The US Army has abandoned Windows and chosen Linux for a key component of its "Land Warrior" programme, according to a report in National Defense Magazine. The move, initially covering a personal computing and communications device termed the Commander's Digital Assistant (CDA), follows the failure of the previous attempt at such a device in trials in February of this year, and is part of a move to make the device simpler and less breakable. According to program manager Lt Col Dave Gallop this is part of a broader move towards Linux by the US Army: "Evidence shows that Linux is more stable. We are moving in general to where the Army is going, to Linux-based OS." The trials of the earlier version, at Hunter Airfield in Georgia, showed it exceeding the permitted one mission failure per 158 hours, not having sufficient battery life and having its communications obstructed by trees. The latter objection seems a little harsh to us, given that trees are pretty hardware- and OS-agnostic, but what do we know? The new devices are to be compatible with the new Stryker infantry vehicle, and hence come under the title Land Warrior Stryker Interoperable (SI). The previous was the LW-IC (Initial Capability). The LW-SI is intended to use the Stryker as a base station for recharging and downloading battlefield information, which would appear to provide a workaround for the limitations of the currently available communications systems. General Dynamics Decision Systems was awarded a development contract in February, and the computer (or maybe computerish) part of the system will come in a number of shapes and sizes, depending on role. Standard infantry versions will be pretty light and rugged, but the "leader version" could have longer range radio, keyboard and handheld display. GDDS says it's also developing variants for medics, combat engineers and forward observers. Even if Lt Col Gallop is slightly premature in predicting the military's imminent switch to Linux, it's adoption for Land Warrior is a pretty big deal, given that this could conceivably turn it into the base OS for the devices carried by every US soldier. According to to GDDS (FAQ here, project overview here) it's a first step on the path to the "Future Soldier", beginning to realise the US military's visions of the digitised battlefield, the tactical Internet and (new one on us) the Soldier as a System. There's an impressive big graphic of the roadmap here, which gives an idea of the CDA (currently 12 pounds), how it fits in, and the evolutionary/revolutionary approach being taken. The Stryker, incidentally, is designated a "light armored vehicle", or LAV. We fear this may severely impact its marketability vis a vis the British Army, and caution the developers never, ever to designate one a LAV-E. ®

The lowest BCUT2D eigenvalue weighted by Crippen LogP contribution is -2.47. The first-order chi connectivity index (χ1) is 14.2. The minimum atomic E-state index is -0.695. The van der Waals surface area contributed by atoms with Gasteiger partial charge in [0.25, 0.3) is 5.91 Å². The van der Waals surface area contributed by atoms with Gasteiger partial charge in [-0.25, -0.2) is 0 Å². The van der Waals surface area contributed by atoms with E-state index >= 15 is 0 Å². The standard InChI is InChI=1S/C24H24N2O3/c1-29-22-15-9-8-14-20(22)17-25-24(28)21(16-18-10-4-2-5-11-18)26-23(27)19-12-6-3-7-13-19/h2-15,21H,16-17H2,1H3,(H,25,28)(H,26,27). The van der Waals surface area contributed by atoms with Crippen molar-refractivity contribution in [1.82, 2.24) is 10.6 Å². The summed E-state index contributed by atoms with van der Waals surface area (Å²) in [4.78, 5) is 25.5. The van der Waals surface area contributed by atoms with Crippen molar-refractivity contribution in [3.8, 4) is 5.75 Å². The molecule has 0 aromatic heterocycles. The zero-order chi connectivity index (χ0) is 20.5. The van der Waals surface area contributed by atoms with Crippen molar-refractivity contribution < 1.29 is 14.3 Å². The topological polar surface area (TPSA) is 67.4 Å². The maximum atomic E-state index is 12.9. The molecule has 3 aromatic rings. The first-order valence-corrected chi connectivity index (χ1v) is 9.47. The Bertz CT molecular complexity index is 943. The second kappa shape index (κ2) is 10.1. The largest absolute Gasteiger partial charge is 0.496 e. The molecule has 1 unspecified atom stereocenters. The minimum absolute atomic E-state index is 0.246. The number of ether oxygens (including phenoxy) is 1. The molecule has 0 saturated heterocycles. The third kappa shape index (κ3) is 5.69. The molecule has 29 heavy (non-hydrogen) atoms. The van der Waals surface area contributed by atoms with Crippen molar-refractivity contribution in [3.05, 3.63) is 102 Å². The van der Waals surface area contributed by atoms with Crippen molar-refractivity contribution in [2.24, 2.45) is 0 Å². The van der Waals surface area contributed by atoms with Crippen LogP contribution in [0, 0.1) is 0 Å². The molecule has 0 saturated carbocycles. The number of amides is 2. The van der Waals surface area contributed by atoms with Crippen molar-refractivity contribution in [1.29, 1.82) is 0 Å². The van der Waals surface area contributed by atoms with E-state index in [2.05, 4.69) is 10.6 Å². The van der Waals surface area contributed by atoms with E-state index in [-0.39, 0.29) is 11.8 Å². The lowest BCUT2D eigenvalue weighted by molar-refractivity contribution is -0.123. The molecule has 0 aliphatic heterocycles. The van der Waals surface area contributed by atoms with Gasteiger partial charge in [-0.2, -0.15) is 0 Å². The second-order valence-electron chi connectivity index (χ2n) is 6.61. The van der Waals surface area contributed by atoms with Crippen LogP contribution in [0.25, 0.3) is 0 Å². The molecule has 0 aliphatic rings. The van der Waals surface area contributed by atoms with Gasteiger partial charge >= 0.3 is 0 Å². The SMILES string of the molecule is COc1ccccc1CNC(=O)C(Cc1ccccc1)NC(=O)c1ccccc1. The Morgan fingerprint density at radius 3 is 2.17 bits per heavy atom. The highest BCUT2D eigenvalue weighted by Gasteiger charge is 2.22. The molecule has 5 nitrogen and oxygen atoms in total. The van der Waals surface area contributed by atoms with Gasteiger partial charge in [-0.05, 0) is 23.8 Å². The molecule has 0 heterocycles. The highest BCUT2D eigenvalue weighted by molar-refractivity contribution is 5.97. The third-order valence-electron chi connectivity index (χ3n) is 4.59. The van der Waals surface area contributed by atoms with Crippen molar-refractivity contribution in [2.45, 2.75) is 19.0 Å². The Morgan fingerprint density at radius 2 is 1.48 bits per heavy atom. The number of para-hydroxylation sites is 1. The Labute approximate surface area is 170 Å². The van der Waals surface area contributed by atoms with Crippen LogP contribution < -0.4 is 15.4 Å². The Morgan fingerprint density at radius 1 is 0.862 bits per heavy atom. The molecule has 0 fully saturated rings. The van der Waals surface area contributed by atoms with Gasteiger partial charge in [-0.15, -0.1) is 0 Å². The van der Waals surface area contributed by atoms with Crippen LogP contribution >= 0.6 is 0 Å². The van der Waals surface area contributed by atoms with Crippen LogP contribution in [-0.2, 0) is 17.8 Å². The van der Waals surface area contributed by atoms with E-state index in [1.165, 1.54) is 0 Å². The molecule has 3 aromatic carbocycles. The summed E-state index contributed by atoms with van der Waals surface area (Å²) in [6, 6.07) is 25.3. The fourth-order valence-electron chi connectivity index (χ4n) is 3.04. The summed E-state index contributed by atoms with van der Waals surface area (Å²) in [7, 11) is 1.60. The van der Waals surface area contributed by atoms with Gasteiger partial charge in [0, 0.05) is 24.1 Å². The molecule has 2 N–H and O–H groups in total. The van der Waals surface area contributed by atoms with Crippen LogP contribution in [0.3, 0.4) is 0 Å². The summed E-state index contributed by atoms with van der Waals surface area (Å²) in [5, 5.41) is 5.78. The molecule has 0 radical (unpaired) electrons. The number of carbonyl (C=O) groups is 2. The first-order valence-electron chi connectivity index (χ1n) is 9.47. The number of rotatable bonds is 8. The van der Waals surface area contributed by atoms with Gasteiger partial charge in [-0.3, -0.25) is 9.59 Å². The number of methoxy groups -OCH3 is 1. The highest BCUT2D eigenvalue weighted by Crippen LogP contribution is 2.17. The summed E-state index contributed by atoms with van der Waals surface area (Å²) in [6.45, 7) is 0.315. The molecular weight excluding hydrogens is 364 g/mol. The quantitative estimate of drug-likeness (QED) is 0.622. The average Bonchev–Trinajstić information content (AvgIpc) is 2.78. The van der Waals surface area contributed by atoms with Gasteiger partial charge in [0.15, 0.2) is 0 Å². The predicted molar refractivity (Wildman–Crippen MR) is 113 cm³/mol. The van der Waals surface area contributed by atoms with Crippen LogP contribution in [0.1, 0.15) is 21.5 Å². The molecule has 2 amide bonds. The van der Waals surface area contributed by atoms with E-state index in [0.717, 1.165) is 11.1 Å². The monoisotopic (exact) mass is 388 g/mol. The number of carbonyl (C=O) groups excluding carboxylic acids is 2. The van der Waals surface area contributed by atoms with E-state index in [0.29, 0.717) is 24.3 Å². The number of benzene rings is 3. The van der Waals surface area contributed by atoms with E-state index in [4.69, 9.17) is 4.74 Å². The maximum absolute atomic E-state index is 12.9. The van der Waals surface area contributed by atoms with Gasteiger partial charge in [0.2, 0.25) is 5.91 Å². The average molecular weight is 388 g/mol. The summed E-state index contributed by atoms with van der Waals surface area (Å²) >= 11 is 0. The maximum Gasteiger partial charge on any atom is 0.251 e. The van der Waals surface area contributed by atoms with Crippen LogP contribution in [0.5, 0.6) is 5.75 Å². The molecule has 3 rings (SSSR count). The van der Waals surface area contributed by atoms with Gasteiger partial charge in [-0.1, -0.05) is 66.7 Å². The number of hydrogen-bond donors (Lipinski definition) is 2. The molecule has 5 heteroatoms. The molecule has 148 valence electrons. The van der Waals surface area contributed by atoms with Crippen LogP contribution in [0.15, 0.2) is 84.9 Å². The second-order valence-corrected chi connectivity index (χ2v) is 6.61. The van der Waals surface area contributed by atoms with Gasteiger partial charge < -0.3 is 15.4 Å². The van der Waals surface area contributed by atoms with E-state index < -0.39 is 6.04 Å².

Packard Bell is set to become the first major notebook vendor to offer a portable PC based on AMD's Athlon 64 chip. According the company's Belgian web site, the EasyNote M3308 will contain an Athlon 64 3000+, along with 512MB of DDR SDRAM, a 60GB hard drive and a DVD-RW optical unit. The machine's 15.4in 1280 x 800 screen is powered by an ATI Mobility Radeon 9000 chip with 64MB of dedicated graphics memory The M3308 offers six USB 2.0 ports, a 1394 connector, TV out, PC Card slot, a four-in-one memory card reader (SD, MMC, SmartMedia and Memory Stick), a 56Kbps modem and 10/100Mbps Ethernet for wired connectivity, and an integrated 802.11b card from wireless communications. The whole thing weighs 3.8kg (8.4lb) and the Lithium Ion battery yields a three-hour work time, the company claims. So far, the M3308 is only available in Germany, for €2399 ($2826). Packard Bell had not responded to our request for UK availability at press time. ®
Reg Kit WatchReg Kit Watch Digicam Casio yesterday updated its Exilim slimline camera family with the EX-Z4U. The new model brings a four megapixel CCD capable of taking pictures up to 2304 x 1728 to the Exilim line-up. The EX-Z4U also features a 3x optical zoom Pentax lens and new audio snapshot and voice recording capabilities. There's also a built-in speaker for sound playback. Casio points out the camera's speed: 1.6 seconds to start it up (longer if the flash is enabled) and just a hundredth of a second to lock off the auto focus and expose the CCD. Again, that's with the flash and 2in LCD monitor turned off - picture time is longer with them turned on. The EX-Z4U also offers a fast playback mode that zips through all your shots at a speed of 0.1s per image. The Exilim measures 8.5 x 5.5 x 2.3cm (3.4 x 2.2 x 0.9in), so it's narrower than the slimline Cybershot DSC-T1 Sony launched last week, but thicker. The Casio is lighter: 4.6oz to the Sony's 5.5oz. The EX-Z4U is available in the US for $400. Notebook Fujitsu has added an AMD Low-voltage Athlon XP-M 2000+ processor option to its Lifebook S2000 notebook. The S2000 sports a 13.3in display powered by the machine's chipset-integrated graphics. The notebook uses 266MHz DDR SDRAM, and can be configured with up to 1GB of it using two DIMM slots. 30, 40 or 60GB hard drives are on offer. The notebook's storage bay can take a variety of optical drives or an extra battery. The S2000 ships with two USB 2.0 ports, and 1394, external monitor and infrared connectors. There's a 10/100Mbps Ethernet port and a 56Kbps modem built in, and 802.11b and g cards are available as optional extras. The notebook weighs 2kg (4.3lb) with a DVD-ROM/CD-RW combo drive installed, or 1.8kg (3.9lb) with just empty space in the storage bay. The computer measures 28.8 x 23.3 x 3.5cm (11.5 x 9.3 x 1.4in). Available now, prices start at $1199. ®